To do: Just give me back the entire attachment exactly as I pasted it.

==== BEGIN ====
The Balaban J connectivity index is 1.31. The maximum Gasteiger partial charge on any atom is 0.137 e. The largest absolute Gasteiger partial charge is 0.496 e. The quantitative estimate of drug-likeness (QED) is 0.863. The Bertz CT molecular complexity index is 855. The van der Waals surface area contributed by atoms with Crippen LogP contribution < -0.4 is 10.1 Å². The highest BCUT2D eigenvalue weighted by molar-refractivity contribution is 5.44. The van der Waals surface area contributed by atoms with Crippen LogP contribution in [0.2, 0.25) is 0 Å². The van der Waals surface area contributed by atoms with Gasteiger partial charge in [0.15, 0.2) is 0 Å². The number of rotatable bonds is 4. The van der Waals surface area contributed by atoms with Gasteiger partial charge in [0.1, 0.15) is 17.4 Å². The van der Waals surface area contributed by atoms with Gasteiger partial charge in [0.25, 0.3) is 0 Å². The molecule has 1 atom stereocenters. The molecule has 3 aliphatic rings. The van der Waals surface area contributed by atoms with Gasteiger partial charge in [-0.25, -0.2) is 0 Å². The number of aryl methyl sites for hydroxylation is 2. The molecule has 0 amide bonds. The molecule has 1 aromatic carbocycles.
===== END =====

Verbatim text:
The Balaban J connectivity index is 1.31. The maximum Gasteiger partial charge on any atom is 0.137 e. The largest absolute Gasteiger partial charge is 0.496 e. The quantitative estimate of drug-likeness (QED) is 0.863. The Bertz CT molecular complexity index is 855. The van der Waals surface area contributed by atoms with Crippen LogP contribution < -0.4 is 10.1 Å². The highest BCUT2D eigenvalue weighted by molar-refractivity contribution is 5.44. The van der Waals surface area contributed by atoms with Crippen LogP contribution in [0.2, 0.25) is 0 Å². The van der Waals surface area contributed by atoms with Gasteiger partial charge in [0.15, 0.2) is 0 Å². The number of rotatable bonds is 4. The van der Waals surface area contributed by atoms with Gasteiger partial charge in [0.1, 0.15) is 17.4 Å². The van der Waals surface area contributed by atoms with Gasteiger partial charge in [0.25, 0.3) is 0 Å². The molecule has 1 atom stereocenters. The molecule has 3 aliphatic rings. The van der Waals surface area contributed by atoms with Gasteiger partial charge in [-0.25, -0.2) is 0 Å². The number of aryl methyl sites for hydroxylation is 2. The molecule has 0 amide bonds. The molecule has 1 aromatic carbocycles.